Posted by Bruce Betts on 2007/10/30 12:00 CDT
The Planetary Society's Optical SETI Telescope was built solely to search for possible light signals from alien civilizations. Located at Oak Ridge Observatory in Harvard, Massachusetts, it is the first dedicated Optical SETI telescope in the world. Its 72-inch primary mirror also makes it larger than any optical telescope in the U.S. east of the Mississippi river.
Posted by Emily Lakdawalla on 2007/10/29 02:19 CDT
After three days of presentations, voting, and extended discussions, the "Mars community," as represented by something over 100 scientists who decided to attend the second Mars Science Laboratory (MSL) landing site selection meeting in a process that was open to all, have narrowed down to six the number of potential MSL landing sites.
Posted by Emily Lakdawalla on 2007/10/25 04:28 CDT
Unlike the Mars Exploration Rover mission, which featured two golf-cart-sized landers, this time we have only one giant, Volkswagen beetle-size. So at the end of this process we have to pick our favorite place on Mars, not our favorite two places.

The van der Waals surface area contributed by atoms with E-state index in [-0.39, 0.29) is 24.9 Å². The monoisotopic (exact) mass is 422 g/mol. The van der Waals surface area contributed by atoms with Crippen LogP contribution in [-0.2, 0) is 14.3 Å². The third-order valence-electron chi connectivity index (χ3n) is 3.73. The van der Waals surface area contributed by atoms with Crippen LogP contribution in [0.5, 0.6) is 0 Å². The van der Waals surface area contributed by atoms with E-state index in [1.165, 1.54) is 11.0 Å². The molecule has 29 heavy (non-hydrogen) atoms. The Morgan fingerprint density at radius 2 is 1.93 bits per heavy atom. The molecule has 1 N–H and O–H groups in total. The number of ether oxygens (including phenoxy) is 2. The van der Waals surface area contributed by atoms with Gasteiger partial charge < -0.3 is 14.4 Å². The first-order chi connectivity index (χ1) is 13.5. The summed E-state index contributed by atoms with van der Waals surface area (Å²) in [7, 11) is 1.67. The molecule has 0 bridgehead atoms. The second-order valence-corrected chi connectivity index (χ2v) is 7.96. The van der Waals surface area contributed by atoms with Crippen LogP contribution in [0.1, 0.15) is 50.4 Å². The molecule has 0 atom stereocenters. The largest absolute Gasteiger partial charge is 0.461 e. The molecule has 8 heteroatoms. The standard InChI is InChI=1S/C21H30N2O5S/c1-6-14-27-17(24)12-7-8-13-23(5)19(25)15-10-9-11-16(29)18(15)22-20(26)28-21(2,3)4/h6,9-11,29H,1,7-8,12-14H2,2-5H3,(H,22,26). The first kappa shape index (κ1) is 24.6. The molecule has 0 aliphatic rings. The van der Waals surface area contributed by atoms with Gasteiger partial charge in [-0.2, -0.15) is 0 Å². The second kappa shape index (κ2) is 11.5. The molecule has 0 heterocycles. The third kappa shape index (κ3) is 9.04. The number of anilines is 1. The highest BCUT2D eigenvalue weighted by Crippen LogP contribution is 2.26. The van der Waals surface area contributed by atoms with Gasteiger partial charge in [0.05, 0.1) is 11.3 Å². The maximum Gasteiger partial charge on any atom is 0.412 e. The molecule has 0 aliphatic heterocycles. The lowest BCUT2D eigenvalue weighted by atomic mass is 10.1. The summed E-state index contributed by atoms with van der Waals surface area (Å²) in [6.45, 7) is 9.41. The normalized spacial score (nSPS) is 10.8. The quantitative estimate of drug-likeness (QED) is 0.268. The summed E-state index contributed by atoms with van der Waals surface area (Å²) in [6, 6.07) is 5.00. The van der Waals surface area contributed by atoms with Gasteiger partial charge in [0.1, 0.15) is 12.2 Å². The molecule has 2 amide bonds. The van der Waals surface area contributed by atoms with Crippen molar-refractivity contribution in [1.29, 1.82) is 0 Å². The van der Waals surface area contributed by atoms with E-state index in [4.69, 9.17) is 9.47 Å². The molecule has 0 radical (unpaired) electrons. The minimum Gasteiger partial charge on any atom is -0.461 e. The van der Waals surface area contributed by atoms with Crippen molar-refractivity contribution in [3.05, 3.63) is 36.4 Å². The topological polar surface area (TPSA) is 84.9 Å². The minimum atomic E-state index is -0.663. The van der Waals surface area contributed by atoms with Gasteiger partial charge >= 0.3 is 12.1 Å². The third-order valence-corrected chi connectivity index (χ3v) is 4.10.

Posted by Emily Lakdawalla on 2007/10/24 04:23 CDT
Flash back to DPS: Extrasolar planets, NEOs, asteroids, Titan, Pluto, and KBOs
Posted by Emily Lakdawalla on 2007/10/23 12:12 CDT
Reporting from the second Mars Science Laboratory landing site selection meeting
Posted by Emily Lakdawalla on 2007/10/18 04:22 CDT
MESSENGER is on target for its January Mercury flyby
Posted by Emily Lakdawalla on 2007/10/18 04:07 CDT
The Mars Exploration Rovers have left wheel tracks all over their landing sites, but for some reason this pair of wheel tracks, left in the sand ripple on the rim of Victoria crater and now viewed from below, tickled my fancy. Thanks to James Canvin for the lovely panorama.